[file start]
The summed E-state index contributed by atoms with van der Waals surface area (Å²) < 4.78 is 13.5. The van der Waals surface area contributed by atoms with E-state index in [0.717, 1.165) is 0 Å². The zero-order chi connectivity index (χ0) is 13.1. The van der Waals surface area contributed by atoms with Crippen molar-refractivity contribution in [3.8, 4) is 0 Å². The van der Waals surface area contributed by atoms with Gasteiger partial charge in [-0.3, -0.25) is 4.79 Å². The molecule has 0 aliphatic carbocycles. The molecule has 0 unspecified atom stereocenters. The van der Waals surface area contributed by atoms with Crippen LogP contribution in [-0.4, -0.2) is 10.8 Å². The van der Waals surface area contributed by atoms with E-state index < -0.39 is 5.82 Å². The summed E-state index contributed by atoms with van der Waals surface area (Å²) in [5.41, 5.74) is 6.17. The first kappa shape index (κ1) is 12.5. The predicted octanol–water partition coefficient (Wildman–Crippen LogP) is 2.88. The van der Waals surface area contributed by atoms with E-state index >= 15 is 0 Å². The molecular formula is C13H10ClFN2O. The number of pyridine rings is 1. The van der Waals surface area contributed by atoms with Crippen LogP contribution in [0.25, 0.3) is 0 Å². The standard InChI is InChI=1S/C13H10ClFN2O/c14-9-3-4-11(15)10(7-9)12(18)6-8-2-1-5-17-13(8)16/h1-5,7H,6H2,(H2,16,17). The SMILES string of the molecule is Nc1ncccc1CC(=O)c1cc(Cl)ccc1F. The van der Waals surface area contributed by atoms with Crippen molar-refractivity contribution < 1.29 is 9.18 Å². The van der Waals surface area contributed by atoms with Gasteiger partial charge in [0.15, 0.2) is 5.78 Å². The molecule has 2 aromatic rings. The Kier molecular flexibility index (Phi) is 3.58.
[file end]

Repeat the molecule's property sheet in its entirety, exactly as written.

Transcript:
The summed E-state index contributed by atoms with van der Waals surface area (Å²) < 4.78 is 13.5. The van der Waals surface area contributed by atoms with E-state index in [0.717, 1.165) is 0 Å². The zero-order chi connectivity index (χ0) is 13.1. The van der Waals surface area contributed by atoms with Crippen molar-refractivity contribution in [3.8, 4) is 0 Å². The van der Waals surface area contributed by atoms with Gasteiger partial charge in [-0.3, -0.25) is 4.79 Å². The molecule has 0 aliphatic carbocycles. The molecule has 0 unspecified atom stereocenters. The van der Waals surface area contributed by atoms with Crippen LogP contribution in [-0.4, -0.2) is 10.8 Å². The van der Waals surface area contributed by atoms with E-state index < -0.39 is 5.82 Å². The summed E-state index contributed by atoms with van der Waals surface area (Å²) in [5.41, 5.74) is 6.17. The first kappa shape index (κ1) is 12.5. The predicted octanol–water partition coefficient (Wildman–Crippen LogP) is 2.88. The van der Waals surface area contributed by atoms with E-state index >= 15 is 0 Å². The molecular formula is C13H10ClFN2O. The number of pyridine rings is 1. The van der Waals surface area contributed by atoms with Crippen LogP contribution in [0.25, 0.3) is 0 Å². The standard InChI is InChI=1S/C13H10ClFN2O/c14-9-3-4-11(15)10(7-9)12(18)6-8-2-1-5-17-13(8)16/h1-5,7H,6H2,(H2,16,17). The SMILES string of the molecule is Nc1ncccc1CC(=O)c1cc(Cl)ccc1F. The van der Waals surface area contributed by atoms with Crippen molar-refractivity contribution < 1.29 is 9.18 Å². The van der Waals surface area contributed by atoms with Gasteiger partial charge in [0.15, 0.2) is 5.78 Å². The molecule has 2 aromatic rings. The Kier molecular flexibility index (Phi) is 3.58.